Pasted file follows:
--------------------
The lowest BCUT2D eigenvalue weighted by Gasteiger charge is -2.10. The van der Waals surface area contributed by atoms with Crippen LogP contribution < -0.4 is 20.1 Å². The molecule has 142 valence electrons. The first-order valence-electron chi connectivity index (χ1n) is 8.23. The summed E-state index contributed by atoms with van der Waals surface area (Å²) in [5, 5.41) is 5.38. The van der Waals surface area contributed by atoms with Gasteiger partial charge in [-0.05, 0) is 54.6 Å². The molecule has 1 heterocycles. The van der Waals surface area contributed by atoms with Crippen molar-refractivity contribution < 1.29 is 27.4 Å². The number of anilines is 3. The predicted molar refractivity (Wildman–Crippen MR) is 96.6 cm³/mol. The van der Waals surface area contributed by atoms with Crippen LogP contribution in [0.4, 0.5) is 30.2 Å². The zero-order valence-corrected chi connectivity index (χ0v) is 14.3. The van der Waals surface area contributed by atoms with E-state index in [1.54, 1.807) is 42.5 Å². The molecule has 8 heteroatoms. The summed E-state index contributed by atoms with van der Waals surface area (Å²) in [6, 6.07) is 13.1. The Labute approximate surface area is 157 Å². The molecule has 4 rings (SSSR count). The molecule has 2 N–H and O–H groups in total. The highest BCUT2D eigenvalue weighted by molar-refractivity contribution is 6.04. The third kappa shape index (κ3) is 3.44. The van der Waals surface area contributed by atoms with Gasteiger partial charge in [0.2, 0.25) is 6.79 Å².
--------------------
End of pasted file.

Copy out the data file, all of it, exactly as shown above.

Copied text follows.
The lowest BCUT2D eigenvalue weighted by Gasteiger charge is -2.10. The van der Waals surface area contributed by atoms with Crippen LogP contribution < -0.4 is 20.1 Å². The molecule has 142 valence electrons. The first-order valence-electron chi connectivity index (χ1n) is 8.23. The summed E-state index contributed by atoms with van der Waals surface area (Å²) in [5, 5.41) is 5.38. The van der Waals surface area contributed by atoms with Gasteiger partial charge in [-0.05, 0) is 54.6 Å². The molecule has 1 heterocycles. The van der Waals surface area contributed by atoms with Crippen molar-refractivity contribution < 1.29 is 27.4 Å². The number of anilines is 3. The predicted molar refractivity (Wildman–Crippen MR) is 96.6 cm³/mol. The van der Waals surface area contributed by atoms with Crippen LogP contribution in [0.4, 0.5) is 30.2 Å². The zero-order valence-corrected chi connectivity index (χ0v) is 14.3. The van der Waals surface area contributed by atoms with E-state index in [1.54, 1.807) is 42.5 Å². The molecule has 8 heteroatoms. The summed E-state index contributed by atoms with van der Waals surface area (Å²) in [6, 6.07) is 13.1. The Labute approximate surface area is 157 Å². The molecule has 4 rings (SSSR count). The molecule has 2 N–H and O–H groups in total. The highest BCUT2D eigenvalue weighted by molar-refractivity contribution is 6.04. The third kappa shape index (κ3) is 3.44. The van der Waals surface area contributed by atoms with Gasteiger partial charge in [0.2, 0.25) is 6.79 Å².